By Will Carlin
The build-up to the 2010 Olympic Winter Games in Vancouver saw the focus fall on one athlete more than just about any other. Already considered one of the best skiers in history, Lindsey Vonn had just won three consecutive World Cup overall championships (2008, 2009 and 2010), and she was the prohibitive favorite in the Olympic downhill in Vancouver. In the months leading up to the Games, the international press had increasingly stepped up their coverage of Vonn, but in the two weeks before the race, it got crazy. Almost every day, there was a new article. One day, she was injured; another day, she was training on all cylinders.
Although she tried to hide it, there was truth to one of those stories: Vonn had injured her shin fairly severely in training. At first, it seemed unlikely she would even get to ski, but the weather worked in her favor. Unseasonably warm conditions led to delays in the ski schedule and gave her a couple of precious extra days to rest and recover. When the course finally opened, there was only time for one training run, and when Vonn skied fastest, the expectations reached a fever pitch.
Scheduled last out of the gates on medal day, Vonn felt the pressure increasing almost by the hour. When the race was underway, Julia Mancuso, an American friend and rival, had the run of her life and moved into first place by over a second. When it was Vonn’s turn, Mancuso still had the lead, and Vonn knew she had to do something special. More pressure.
When Vonn was in the gates, but not yet in the ready position, she did something odd. She moved her hands up and down, bobbing her head, and shifting her weight back and forth. “I always visualize the run before I do it,” Vonn later said. “By the time I get to the start gate, I’ve run that race 100 times already in my head, picturing how I’ll take the turns.”
With the world watching (and still in pain from the shin injury), the beeps counted down, and she was off.
Rehearsing seems to work, particularly for refining technique, practicing repetitive actions like putting in golf, and for anything with a course (skiing, bobsled or kayaking, for example).
Recent evidence, however, suggests that spending a lot of time thinking about a desired outcome or a good result may inadvertently trick your mind into thinking it has already happened, allowing you to relax a little too much.
In the 2008 Summer Olympics in Beijing, Michael Phelps won his first two races and was going for his third gold medal in the 200-meter butterfly. He was expected to win and perhaps set a world record. But when he dove in the pool, disaster struck. Almost immediately, his goggles started to fill with water. “I dove in, and they filled up with water, and it got worse and worse during the race,” Phelps told reporters later. “From the 150-meter wall to the finish, I couldn’t see the wall.”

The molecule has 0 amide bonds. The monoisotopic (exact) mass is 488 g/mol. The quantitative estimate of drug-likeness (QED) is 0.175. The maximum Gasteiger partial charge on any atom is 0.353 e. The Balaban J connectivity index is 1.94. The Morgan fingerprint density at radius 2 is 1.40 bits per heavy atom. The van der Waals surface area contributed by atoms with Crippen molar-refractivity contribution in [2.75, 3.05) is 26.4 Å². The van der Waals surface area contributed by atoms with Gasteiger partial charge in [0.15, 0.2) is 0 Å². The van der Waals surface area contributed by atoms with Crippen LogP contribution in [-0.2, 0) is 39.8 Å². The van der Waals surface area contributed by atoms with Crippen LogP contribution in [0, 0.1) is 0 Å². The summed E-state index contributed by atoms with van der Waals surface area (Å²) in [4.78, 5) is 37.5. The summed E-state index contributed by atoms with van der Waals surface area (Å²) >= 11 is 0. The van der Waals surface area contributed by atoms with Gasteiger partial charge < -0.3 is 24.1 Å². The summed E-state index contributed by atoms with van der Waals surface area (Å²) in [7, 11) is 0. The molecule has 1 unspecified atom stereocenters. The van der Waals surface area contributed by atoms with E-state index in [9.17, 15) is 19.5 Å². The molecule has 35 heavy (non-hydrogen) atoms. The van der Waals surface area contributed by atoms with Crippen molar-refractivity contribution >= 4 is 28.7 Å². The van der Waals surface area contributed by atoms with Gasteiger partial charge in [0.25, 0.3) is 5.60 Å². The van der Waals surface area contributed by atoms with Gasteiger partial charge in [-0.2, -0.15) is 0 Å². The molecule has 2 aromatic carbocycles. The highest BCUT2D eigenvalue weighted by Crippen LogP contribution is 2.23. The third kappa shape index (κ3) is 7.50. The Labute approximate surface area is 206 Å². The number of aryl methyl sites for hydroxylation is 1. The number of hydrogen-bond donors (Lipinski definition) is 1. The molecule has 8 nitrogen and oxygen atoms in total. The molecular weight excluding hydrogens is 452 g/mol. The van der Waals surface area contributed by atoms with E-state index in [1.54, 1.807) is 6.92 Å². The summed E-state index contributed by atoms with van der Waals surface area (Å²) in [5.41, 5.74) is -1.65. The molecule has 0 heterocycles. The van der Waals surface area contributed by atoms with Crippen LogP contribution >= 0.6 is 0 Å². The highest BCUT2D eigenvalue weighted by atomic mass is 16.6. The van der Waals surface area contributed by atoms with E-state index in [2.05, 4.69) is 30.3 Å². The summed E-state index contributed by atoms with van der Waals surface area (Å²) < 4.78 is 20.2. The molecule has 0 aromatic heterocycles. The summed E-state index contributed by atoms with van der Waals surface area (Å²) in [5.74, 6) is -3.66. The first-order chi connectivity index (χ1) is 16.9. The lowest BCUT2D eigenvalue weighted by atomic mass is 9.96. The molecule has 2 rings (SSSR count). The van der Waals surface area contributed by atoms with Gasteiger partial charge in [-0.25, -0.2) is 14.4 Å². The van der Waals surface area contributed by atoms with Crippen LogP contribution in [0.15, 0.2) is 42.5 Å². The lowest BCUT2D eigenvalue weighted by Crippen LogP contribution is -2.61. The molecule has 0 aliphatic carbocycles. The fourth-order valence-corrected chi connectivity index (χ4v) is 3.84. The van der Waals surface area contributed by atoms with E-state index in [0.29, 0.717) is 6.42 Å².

Phelps’s coach, Bob Bowman, was a believer in visualization, and he had slowly gotten Michael to use it. But Bowman also wanted Phelps to be ready for challenging circumstances, so he regularly did things at practice to try to disrupt the swimmer. One time, for example, Bowman “accidentally” stepped on Michael’s goggles before practice, cracked the lenses, and didn’t tell Phelps.
Phelps, without Bowman’s knowledge, started to combine what he learned: he began to visualize things going wrong. After the practice with the water-filled goggles, Phelps rehearsed what he would do if it happened during a race, and he realized he needed to know exactly how many strokes it was to a turn.
With this thought in mind, he started working on perfect stroke length during practice, and he sometimes closed his eyes to see how close he was to hitting the wall without looking. He got good at it.
When this exact situation happened in Beijing, Phelps thought: “Count your strokes. Nineteen to the wall.” The wall was there. On the next lap, too. And then for the final touch, it was right where he thought it would be.
Gold medal. World record.
New York University psychologist Gabriele Oettingen, the author of the 2014 book Rethinking Positive Thinking: Inside the New Science of Motivation, combined the Vonn and Phelps approaches and put them together into one practice she calls WOOP.
WOOP stands for Wish, Outcome, Obstacle and Plan. You start with something you truly want (W); you imagine the best possible outcome (O) and what it feels like to achieve it; you imagine various obstacles (O) that could get in your way; and you devise a plan (P) to overcome each of those obstacles and see yourself implementing them one by one. By imagining tricky situations ahead of time, it makes it more likely you will be able to go to your plan under stress.
Imagine you are about to play a match, and all you have done is imagine yourself playing well and winning. Holding the trophy, even. Once you start, though, things go wrong: a bad call from the referee, your strategy not working, your nerves getting in the way. If you have rehearsed each of these, you have a game plan, and you’re more likely to be able to shift to it. If you aren’t ready, then you may feel the match slipping away.
It didn’t slip away from Vonn. Making each turn just the way she imagined, she skied an incredible race and won the gold medal. When she looked at the scoreboard, she raised her hands in triumph and let out a primal scream.
You might even call it a whoop.